Once you recognize your ability to be resilient, the next step is to identify your motivation for resilience. Why bother? What makes it worthwhile to develop resilience? Everyone will have their own unique motivation for developing resilience, and this motivation is key in helping you develop the habits you need for finding resilience during COVID-19. All new habits can feel like a chore at times, and it can make all the difference to tap into your purpose when you need a boost to stick with your new practice.

My “why” exercise: Take a few minutes to develop a personal definition of resilience and what it means to you.

  1. Think of people (in your life or in the media) who exemplify resilience in your eyes. You might even think of yourself in situations that you feel proud of for handling in a resilient way.
  • What stands out to you? What do you admire? Is it resourcefulness? Calm demeanor in the face of adversity? Adherence to one’s values under pressure? Perseverance against the odds? Identify 1-2 people whose behavior or demeanor under stress exemplifies resilience to you and write out what exactly strikes you as important or admirable.
  • Then think about why resilience matters to you: what goals will resilience help you achieve? How can resilience help you be the person you want to be or to live the life you want?
  1. Now take a moment to summarize your definition of resilience and why it matters--your “why” statement in 2 sentences or less. This statement or image will be an important touchstone for finding resilience during COVID-19. Learning new habits takes practice and determination, so to keep your motivation strong it’s helpful to have a reminder of your goal and why you are working toward it.
  2. Take it one step farther and visualize the life you will lead once you have implemented your practice for finding resilience during COVID-19. Close your eyes, imagine yourself as you’ve achieved this goal--how do you feel? Peaceful? Energized? Confident? Open and loving? Empowered? Now imagine yourself in this state interacting in the world. Lean into this image--how does this resilient you show up in relationships, at work, in your community? Fill in as many details as you can--the more fleshed out and realistic this vision is, the more motivating it will be.

To get yourself started, try the table below:

People Who Exemplify Resilience

What I Admire About Them

Skills and Values They Showed

Example: My mom after my parents’ divorce

Example: My mom had not worked for 10 years while my parents were married, but after the divorce she went back to school in order to get her degree in a field she loved and provide for us with a well-paying job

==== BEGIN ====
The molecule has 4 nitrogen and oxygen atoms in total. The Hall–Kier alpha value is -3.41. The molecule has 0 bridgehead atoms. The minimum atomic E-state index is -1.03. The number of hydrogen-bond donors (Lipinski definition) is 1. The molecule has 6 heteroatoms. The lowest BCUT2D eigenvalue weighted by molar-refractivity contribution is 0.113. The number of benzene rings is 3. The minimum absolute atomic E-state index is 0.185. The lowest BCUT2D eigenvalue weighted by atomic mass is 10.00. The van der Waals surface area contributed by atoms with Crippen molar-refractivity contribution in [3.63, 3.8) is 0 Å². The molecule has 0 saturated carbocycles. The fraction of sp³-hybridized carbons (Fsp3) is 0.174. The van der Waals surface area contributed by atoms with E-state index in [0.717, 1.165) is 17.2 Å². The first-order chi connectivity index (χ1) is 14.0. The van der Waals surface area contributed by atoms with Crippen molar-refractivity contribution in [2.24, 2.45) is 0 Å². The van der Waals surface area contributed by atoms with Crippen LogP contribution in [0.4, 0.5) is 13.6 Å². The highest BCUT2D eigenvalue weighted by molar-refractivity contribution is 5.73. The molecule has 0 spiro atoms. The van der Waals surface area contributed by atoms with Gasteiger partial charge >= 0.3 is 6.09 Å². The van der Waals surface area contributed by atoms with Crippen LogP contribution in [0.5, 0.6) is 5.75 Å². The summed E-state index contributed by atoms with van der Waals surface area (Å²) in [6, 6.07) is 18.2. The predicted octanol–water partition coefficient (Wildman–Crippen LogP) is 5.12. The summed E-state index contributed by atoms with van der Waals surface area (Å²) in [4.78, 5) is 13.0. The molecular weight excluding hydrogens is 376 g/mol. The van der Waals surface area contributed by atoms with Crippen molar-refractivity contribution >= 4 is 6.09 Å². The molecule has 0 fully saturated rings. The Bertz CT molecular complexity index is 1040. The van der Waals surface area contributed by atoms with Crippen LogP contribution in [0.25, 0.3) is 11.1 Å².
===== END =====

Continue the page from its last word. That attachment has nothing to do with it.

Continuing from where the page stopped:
Example Skills:

  • Keeping a good attitude
  • Believing in herself
  • Organization - managing job, school and kids
  • Being able to see the big picture

Example Values:

  • Perseverance
  • Discipline
  • Self-determination
  • Passion for her career


A Time When I Demonstrated Resilience

What I Feel Proud Of In That Experience

Skills and Values I Showed

Example: When I lost my job during COVID-19

Example: The restaurant where I worked closed, so I used the opportunity to start the outdoor pop-up food business that I always dreamed of, using my informal networks to find new customers

Example Skills:

  • Focusing on what I can control
  • Seeing a new opportunity

Example Values:

  • Making the best of a situation
  • Connection and community
  • Creativity

My definition of resilience:

Example: Resilience to me is not letting a crisis derail me from where I want to go. It is perseverance in the face of adversity, using my creativity and my community to leverage a setback into a new opportunity.

Why resilience matters to me (my “why”):

Example: With resilience, I can be my highest and best self. I can be in the driver’s seat instead of at the mercy of external circumstances.

My vision for life when I am resilient: Example: In my resilient life, I feel confident to take reasonable risks that will take me to the next level. I feel capable and ready to take on unexpected challenges with flexible thinking, and I see opportunities where others might only see setbacks. In my resilient life, I am connected to other people, which keeps me grounded, and appreciate the gift that connectivity brings.

As you begin finding resilience during COVID-19, be sure to return to your “why” statement or vision every day, perhaps as a part of your morning routine or any other daily ritual you have. Again, the more often you return to this inspiration, the more integrated psychological resilience will become in your life. Some possibilities for daily resilience reminders:

  • Put your “why” statement on a sticky note near your bed, where you’ll see it every day
  • Practice saying your “why” statement to yourself in the mirror each morning
  • Visualize your vision for resilient living as part of a meditation or grounding practice

The sky's the limit when working with your resilience statements and vision! Feel free to get creative, using art or music or writing, to explore the elements of resilience that matter to you. The statements and visualizations you have created will set the foundation for your resilience practice and will keep you motivated even when the going gets tough. And don’t hesitate to reach out to schedule an appointment with one of our therapists for in-depth guidance and support: call 215-922-LOVE x100 or schedule online.